Swallow-tailed Hummingbird

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Image:Swallow-tailed hummingbird.JPG

Common Name: Swallow-tailed Hummingbird
Scientific Name: Eupetomena macroura

Size: 6-6.5 inches (15-17 cm); nearly half of this measurement is tail

Habitat: South America; found mainly in east-central South America (the Guianas, Brazil, Paraguay, east Peru and northeast Boliva).

It occurs in virtually any semi-open habitat; even gardens and parks within major cities such as Rio de Janeiro and São Paulo. It avoids the interior of humid forest, but does occur in openings or along the edge; the Swallow-tailed Hummingbird is most common among savanna-like vegetation. It is generally a species of lowlands, but occurs locally up to 1,500 m (4,900 ft). Not a true migrant, some populations move north or south a short distance in the dry winter months.

Status: Vulnerable. Global Population: Unknown amount of mature individuals. The global population size has not been quantified, but this species is described as 'fairly common'

Diet: Flower nectar, also some insects.

Breeding: Its plumage is brilliant iridescent green, with a blue head, upper chest, tail and vent. The tiny white spot behind the eye, common among hummingbirds, is often not visible in this species, but the white ankle tufts, also common among the Trochilinae, are well-developed. The remiges are blackish-brown. It has a slightly decurved medium-long black bill. The sexes are very similar, but females are about one-fourth smaller and slightly duller than males on average. Immature birds appear like females, but their heads are particularly dull and brownish-tinged.

Across its range, it can be found to engage in some behavior related to reproduction almost year-round. In courtship, the male hovers in front of the sitting female, chase her through the air and the two may perform a 'zigzag flight' together; the first activity can be seen throughout the day except in the hottest hours around noon, while courtship chases are most frequent at dusk.

Birds have been seen carrying nesting material between July and September and in December. The nest is a cup-shaped structure lined with soft plant fibers and clad on the outside with lichen and mosses, held together with spider webs. It is placed on a horizontal twig in smallish trees, e.g. Cochlospermum, typically below 3 m (10 ft), but occasionally as high as 15 m (50 ft) above the ground. The clutch consist of two white eggs and like in other hummingbirds, only the female takes care of the eggs and young. The chicks hatch after 15–16 days and fledge after 22-24 days.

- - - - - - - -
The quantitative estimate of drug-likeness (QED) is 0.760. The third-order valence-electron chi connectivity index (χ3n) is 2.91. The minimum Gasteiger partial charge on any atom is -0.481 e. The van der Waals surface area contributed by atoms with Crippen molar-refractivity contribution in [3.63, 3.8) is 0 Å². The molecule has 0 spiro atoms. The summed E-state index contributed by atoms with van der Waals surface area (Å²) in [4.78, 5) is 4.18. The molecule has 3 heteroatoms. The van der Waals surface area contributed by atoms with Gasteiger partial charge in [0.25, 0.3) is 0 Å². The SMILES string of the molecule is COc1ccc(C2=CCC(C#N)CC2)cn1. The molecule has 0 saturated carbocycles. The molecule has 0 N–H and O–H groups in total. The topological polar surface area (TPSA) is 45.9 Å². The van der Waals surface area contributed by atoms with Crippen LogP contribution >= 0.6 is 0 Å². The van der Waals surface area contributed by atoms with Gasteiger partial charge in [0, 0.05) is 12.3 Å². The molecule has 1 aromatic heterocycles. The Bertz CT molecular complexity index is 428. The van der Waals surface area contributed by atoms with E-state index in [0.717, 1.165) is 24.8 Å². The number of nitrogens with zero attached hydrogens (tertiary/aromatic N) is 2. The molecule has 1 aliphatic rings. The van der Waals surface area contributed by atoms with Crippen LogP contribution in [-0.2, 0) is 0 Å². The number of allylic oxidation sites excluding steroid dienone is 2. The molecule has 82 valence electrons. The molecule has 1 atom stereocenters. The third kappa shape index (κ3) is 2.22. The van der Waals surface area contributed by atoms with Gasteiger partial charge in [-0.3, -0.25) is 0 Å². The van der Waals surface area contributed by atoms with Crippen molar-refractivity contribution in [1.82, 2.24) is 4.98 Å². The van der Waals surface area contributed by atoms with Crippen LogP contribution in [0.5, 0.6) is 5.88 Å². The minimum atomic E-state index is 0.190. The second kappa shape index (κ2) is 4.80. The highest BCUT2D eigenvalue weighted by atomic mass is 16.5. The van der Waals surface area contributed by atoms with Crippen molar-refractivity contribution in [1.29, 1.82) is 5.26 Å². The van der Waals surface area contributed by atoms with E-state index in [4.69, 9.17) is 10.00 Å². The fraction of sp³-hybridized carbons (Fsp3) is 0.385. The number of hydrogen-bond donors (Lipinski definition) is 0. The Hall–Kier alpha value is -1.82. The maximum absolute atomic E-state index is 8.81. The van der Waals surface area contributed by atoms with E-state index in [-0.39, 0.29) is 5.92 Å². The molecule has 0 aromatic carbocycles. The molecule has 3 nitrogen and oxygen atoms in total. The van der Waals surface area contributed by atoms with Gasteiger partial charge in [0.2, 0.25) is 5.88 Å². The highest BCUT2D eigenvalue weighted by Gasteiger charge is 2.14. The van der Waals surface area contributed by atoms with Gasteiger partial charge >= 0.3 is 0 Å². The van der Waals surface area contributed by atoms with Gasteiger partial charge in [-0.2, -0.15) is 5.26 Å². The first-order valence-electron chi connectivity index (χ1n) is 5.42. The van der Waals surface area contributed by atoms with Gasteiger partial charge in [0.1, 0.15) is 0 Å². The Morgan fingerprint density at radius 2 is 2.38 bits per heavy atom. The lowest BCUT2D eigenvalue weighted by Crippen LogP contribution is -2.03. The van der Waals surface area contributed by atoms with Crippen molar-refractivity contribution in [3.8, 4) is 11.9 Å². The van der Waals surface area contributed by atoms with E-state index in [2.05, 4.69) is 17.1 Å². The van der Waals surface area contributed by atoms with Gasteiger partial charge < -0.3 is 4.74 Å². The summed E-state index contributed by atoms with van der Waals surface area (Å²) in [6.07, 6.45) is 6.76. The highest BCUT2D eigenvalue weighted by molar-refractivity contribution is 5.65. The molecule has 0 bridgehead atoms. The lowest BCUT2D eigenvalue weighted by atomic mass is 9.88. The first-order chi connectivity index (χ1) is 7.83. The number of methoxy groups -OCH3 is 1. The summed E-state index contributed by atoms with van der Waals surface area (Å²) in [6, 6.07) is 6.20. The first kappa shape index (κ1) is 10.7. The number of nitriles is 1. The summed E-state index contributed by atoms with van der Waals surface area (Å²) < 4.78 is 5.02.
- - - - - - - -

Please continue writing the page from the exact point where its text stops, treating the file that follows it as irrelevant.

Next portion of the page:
Cool Facts: There are 5 subspecies currently recognized, the last one of which was described only in 1988. They vary mainly in the hue of the plumage, with the blue sections ranging from green-tinged blue over ultramarine to deep royal blue, and the green sections ranging from golden bronzy-green over deep bottle-green to blue-tinged green. The nominate subspecies and E. m. simoni occur over a wide range, while the others are more localized endemics:

  • Eupetomena macroura macroura (Gmelin, 1788) – Guianas; Amapá, N and S Pará, Mato Grosso, SW Goiás and Minas Gerais, São Paulo, Santa Catarina and Paraná states in Brazil; Paraguay. Intergrades with E. m. simoni in Goiás and Minas Gerais states. Blue parts ultramarine, green parts deep bottle-green
  • Eupetomena macroura hirundo (Gould, 1875) – E Peru. Blue quite dull, tail less deeply forked.
  • Eupetomena macroura simoni (Hellmayr, 1929) – NE Brazil from S Maranhão, Piauí, Ceará, Pernambuco and Bahia to central Goiás and Minas Gerais. The bluest subspecies; blue parts dark royal blue, green parts blue-tinged.
  • Eupetomena macroura bolivianus (Zimmer, 1950) – NE Bolivia (Beni Department). The greenest subspecies; head more green than blue, green parts pure bright green.
  • Eupetomena macroura cyanoviridis (Grantsau, 1988) – Serra do Mar in S São Paulo state. Another very green subspecies; blue parts green-tinged, green parts golden bronzy green.


Found in Songbird ReMix Hummingbirds of South America

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